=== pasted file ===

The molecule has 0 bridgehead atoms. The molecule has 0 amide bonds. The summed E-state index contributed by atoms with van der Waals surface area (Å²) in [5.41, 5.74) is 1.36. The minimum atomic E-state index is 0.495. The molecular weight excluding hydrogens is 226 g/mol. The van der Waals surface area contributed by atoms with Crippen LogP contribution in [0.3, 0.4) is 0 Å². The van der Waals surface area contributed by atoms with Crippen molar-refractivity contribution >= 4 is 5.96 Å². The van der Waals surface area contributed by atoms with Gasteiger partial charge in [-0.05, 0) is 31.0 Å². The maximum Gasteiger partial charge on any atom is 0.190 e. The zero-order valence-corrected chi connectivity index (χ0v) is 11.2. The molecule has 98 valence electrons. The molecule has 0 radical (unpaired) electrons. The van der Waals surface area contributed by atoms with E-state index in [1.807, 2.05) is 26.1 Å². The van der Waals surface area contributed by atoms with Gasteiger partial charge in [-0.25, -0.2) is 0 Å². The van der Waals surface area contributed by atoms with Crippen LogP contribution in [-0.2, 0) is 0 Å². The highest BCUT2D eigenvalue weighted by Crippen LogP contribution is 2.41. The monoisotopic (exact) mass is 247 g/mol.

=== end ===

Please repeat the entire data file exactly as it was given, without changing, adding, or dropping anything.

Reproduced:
The molecule has 0 bridgehead atoms. The molecule has 0 amide bonds. The summed E-state index contributed by atoms with van der Waals surface area (Å²) in [5.41, 5.74) is 1.36. The minimum atomic E-state index is 0.495. The molecular weight excluding hydrogens is 226 g/mol. The van der Waals surface area contributed by atoms with Crippen LogP contribution in [0.3, 0.4) is 0 Å². The van der Waals surface area contributed by atoms with Crippen molar-refractivity contribution >= 4 is 5.96 Å². The van der Waals surface area contributed by atoms with Gasteiger partial charge in [-0.05, 0) is 31.0 Å². The maximum Gasteiger partial charge on any atom is 0.190 e. The zero-order valence-corrected chi connectivity index (χ0v) is 11.2. The molecule has 98 valence electrons. The molecule has 0 radical (unpaired) electrons. The van der Waals surface area contributed by atoms with E-state index in [1.807, 2.05) is 26.1 Å². The van der Waals surface area contributed by atoms with Gasteiger partial charge in [-0.25, -0.2) is 0 Å². The van der Waals surface area contributed by atoms with Crippen LogP contribution in [-0.2, 0) is 0 Å². The highest BCUT2D eigenvalue weighted by Crippen LogP contribution is 2.41. The monoisotopic (exact) mass is 247 g/mol.